The Army Birthday Ball is a tradition in military communities across the country.
But this year, it's a casualty of tight fiscal times.
Budget cuts sidelined the big annual event in Washington, D.C., this year. And in the Quad-Cities, budget woes also are forcing the Army to relinquish its traditional role as host of the local ball. But now, some private groups are stepping into the breach to make sure the show goes on, here and in other parts of the country.
Next month, the Rock Island Arsenal Chapter of the Association of the U.S. Army and the Quad-Cities Chamber of Commerce are sponsoring the first Quad-Cities Military Salute Gala.
The event to honor the military's 238th birthday, and the men and women who serve, will be at the Quad-Cities Waterfront Convention Center, Bettendorf.
This birthday bash will be a bit different from ones in the past.
Restrictions on the use of federal funds, and existing Defense Department regulations governing the participation of military personnel and employees in essentially private events, are prompting some extra care in the preparations.
"We'll keep most of the flavor of the birthday ball," said Kerry Skinner, president of the Arsenal AUSA chapter.
The streamer ceremony that signifies the campaigns the Army has been involved in won't be held. Concerns that it might come at a cost to the Army, as well as the length of the ritual, prompted organizers to leave it out.
"We didn't even ask," Skinner said.
But they are asking about retaining other parts of the birthday ball, such as an invocation by an Army chaplain, fallen soldiers honors, a color guard and a cake-cutting ceremony.
Skinner said they're hopeful and expect an answer later this week.
The important thing, he said, is to honor the military and "the men and women and their families who continue to raise their hands and serve."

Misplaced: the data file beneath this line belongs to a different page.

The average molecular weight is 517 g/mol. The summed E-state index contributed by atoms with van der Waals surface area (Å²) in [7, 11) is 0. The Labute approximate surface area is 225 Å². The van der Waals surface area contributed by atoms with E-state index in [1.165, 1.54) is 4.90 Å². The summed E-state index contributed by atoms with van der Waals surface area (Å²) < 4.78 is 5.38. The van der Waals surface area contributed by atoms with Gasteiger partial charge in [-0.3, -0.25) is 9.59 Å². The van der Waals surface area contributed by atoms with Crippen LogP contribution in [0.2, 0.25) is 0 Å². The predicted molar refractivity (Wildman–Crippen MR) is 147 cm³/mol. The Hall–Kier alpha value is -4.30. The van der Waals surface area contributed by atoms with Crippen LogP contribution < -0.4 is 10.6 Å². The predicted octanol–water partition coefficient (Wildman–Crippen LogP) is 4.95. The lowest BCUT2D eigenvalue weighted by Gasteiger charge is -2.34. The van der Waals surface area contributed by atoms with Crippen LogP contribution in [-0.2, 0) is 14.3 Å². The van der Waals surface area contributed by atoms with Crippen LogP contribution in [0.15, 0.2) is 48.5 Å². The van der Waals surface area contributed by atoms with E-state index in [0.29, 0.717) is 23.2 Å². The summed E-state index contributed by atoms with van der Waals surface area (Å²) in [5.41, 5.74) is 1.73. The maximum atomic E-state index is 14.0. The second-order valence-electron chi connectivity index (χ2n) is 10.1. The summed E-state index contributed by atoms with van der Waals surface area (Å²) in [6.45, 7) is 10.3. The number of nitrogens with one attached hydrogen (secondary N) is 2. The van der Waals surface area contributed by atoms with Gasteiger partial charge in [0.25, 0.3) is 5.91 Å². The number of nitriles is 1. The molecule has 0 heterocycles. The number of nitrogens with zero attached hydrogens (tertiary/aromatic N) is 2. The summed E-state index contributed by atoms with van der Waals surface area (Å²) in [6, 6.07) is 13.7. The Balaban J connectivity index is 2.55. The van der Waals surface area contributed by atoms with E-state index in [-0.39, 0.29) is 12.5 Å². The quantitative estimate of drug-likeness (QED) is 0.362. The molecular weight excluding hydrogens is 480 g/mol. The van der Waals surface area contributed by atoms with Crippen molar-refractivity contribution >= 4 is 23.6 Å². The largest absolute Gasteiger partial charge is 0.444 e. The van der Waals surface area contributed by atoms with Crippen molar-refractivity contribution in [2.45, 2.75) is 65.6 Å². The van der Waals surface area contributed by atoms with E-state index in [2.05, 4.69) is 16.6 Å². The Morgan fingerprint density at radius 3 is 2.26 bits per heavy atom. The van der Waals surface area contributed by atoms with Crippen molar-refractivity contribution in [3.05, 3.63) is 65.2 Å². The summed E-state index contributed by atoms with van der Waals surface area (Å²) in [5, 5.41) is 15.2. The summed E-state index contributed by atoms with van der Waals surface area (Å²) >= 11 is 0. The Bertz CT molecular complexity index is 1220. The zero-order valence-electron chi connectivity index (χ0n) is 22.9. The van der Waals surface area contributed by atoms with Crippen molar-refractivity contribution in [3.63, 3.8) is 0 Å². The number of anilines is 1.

The U.S. Army Sustainment Command, which is headquartered on Arsenal Island and has traditionally been involved with organizing the local birthday ball, said in a statement this week that "as the Army's logistical command and control hub, we appreciate the support we receive from our community and continued recognition for the important work we perform for our nation."
As for the organizers' request to perform certain functions at the event, that is "being reviewed," the statement said.
The command did say that Brig. Gen. John Wharton, ASC's commander, plans to attend the event.
The Quad-City effort is one of a number of private celebrations being planned to mark the Army's birthday, its 238th. The actual birthday is June 14.
One of those events will be in the Kansas City area, which is near Fort Leavenworth, Kan.
Mark H. Wiggins, president of the Greater Kansas City Chapter of the AUSA, said some extra diligence is being exercised to make sure no Army money is spent but the traditional celebration will retain its flavor there, too.
It's a mostly private event, anyway.
"We throw the party and invite the Army to come," he said.
The Washington Post reported last month that although the big birthday bash in the nation's capital wouldn't be held, there would be occasions to the mark the Army's birthday, including a cake-cutting ceremony at the Pentagon and a wreath-laying at Arlington National Cemetery. The Post reported that canceling the ball there would save $400,000.
The cost of the Quad-City gala is about $20,000, Skinner said. In the past, a combination of Army and private funds have paid the cost of the ball here.
This time, corporate donations are being solicited, and with ticket sales, that should defray the cost, Skinner said.